Every investor would love to stumble upon the perfect stock. But will you ever really find a stock that provides everything you could possibly want?
One thing's for sure: You'll never discover truly great investments unless you actively look for them. Let's discuss the ideal qualities of a perfect stock, then decide if Biglari Holdings (NYS: BH) fits the bill.
The quest for perfection
Stocks that look great based on one factor may prove horrible elsewhere, making due diligence a crucial part of your investing research. The best stocks excel in many different areas, including these important factors:
Growth. Expanding businesses show healthy revenue growth. While past growth is no guarantee that revenue will keep rising, it's certainly a better sign than a stagnant top line.
Margins. Higher sales mean nothing if a company can't produce profits from them. Strong margins ensure that company can turn revenue into profit.
Balance sheet. At debt-laden companies, banks and bondholders compete with shareholders for management's attention. Companies with strong balance sheets don't have to worry about the distraction of debt.
Money-making opportunities. Return on equity helps measure how well a company is finding opportunities to turn its resources into profitable business endeavors.
Valuation. You can't afford to pay too much for even the best companies. By using normalized figures, you can see how a stock's simple earnings multiple fits into a longer-term context.
Dividends. For tangible proof of profits, a check to shareholders every three months can't be beat. Companies with solid dividends and strong commitments to increasing payouts treat shareholders well.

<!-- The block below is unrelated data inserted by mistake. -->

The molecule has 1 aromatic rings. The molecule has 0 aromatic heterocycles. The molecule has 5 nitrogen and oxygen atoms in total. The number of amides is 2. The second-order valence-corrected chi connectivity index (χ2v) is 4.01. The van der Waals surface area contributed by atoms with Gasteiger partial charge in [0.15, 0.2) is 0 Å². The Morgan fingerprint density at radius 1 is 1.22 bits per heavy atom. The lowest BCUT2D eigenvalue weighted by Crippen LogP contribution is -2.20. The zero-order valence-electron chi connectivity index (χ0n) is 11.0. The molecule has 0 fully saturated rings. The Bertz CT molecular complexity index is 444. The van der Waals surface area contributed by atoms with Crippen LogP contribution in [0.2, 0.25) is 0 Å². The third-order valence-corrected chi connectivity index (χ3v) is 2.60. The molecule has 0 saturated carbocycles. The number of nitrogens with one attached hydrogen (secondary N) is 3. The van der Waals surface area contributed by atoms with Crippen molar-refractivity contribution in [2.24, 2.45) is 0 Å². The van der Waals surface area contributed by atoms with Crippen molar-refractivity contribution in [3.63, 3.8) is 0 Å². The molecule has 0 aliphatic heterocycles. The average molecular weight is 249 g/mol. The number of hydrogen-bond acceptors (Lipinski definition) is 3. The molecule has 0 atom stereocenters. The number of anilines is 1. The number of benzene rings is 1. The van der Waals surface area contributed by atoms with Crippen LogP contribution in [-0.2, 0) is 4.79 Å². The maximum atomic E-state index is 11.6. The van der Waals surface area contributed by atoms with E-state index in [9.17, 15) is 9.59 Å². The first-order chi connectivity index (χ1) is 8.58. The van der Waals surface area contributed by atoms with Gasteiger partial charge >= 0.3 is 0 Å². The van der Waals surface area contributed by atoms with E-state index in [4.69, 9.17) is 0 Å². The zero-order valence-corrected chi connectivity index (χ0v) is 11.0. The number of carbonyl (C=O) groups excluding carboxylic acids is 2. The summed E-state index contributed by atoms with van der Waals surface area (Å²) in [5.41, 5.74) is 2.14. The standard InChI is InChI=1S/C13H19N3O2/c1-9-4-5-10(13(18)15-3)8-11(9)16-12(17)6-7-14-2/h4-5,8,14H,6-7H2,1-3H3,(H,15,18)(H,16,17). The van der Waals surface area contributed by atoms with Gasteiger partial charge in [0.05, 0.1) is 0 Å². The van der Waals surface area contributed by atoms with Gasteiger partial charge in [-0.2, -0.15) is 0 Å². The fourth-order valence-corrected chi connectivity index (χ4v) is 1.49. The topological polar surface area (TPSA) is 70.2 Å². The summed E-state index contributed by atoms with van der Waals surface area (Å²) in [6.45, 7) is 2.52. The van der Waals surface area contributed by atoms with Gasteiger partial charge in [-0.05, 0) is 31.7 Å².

With those factors in mind, let's take a closer look at Biglari Holdings.
What We Want to See
Pass or Fail?
5-year annual revenue growth > 15%
1-year revenue growth > 12%
Gross margin > 35%
Net margin > 15%
Debt to equity < 50%
Current ratio > 1.3
Return on equity > 15%
Normalized P/E < 20
Current yield > 2%
5-year dividend growth > 10%
2 out of 10
Source: Capital IQ, a division of Standard & Poor's. Total score = number of passes.
With only two points, Biglari Holdings has a lot of work to do to reach perfection. The company is well-known for its activist investor CEO, but both the stock and its financials have seen better times.
Biglari has a history of shaking up the restaurant industry. After winning a fight to take control of Steak n Shake and then merging with the Western Sizzlin chain, Biglari then pushed Friendly's into a private-equity takeover. Yet past forays into Red Robin Gourmet Burgers (NAS: RRGB) and Sonic (NAS: SONC) largely came to naught, as Biglari sold the shares after holding them for only a few months.
Biglari hasn't stuck solely to restaurants, though. Earlier this year, he took positions in insurer Penn Millers Holding and consumer brand company CCA Industries. Motley Fool Special Ops advisor Tom Jacobs thinks Biglari wants to benefit from insurance company float a la Berkshire Hathaway (NYS: BRK.B) , while CCA is more of a dividend play.
Recently, though, Biglari got back to basics with an all-out assault on Cracker Barrel (NAS: CBRL) . Biglari believes that Cracker Barrel is underachieving by failing to separate its restaurant results from its gift shop sales, potentially masking problems at the chain.
Biglari makes plenty of headlines, but the stock has been far from perfect for investors lately. If Biglari can regain its winning ways either through Cracker Barrel or another opportunity, though, the sky's the limit for the beaten-down shares.
No stock is a sure thing, but some stocks are a lot closer to perfect than others. By looking for the perfect stock, you'll go a long way toward improving your investing prowess and learning how to separate out the best investments from the rest.
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At the time thisarticle was published Fool contributorDan Caplingerowns shares of Berkshire Hathaway. The Motley Fool owns shares of Biglari Holdings, Red Robin Gourmet Burgers, and Berkshire Hathaway.Motley Fool newsletter serviceshave recommended buying shares of Berkshire Hathaway. We Fools may not all hold the same opinions, but we all believe that considering a diverse range of insights makes us better investors. The Fool has adisclosure policy.
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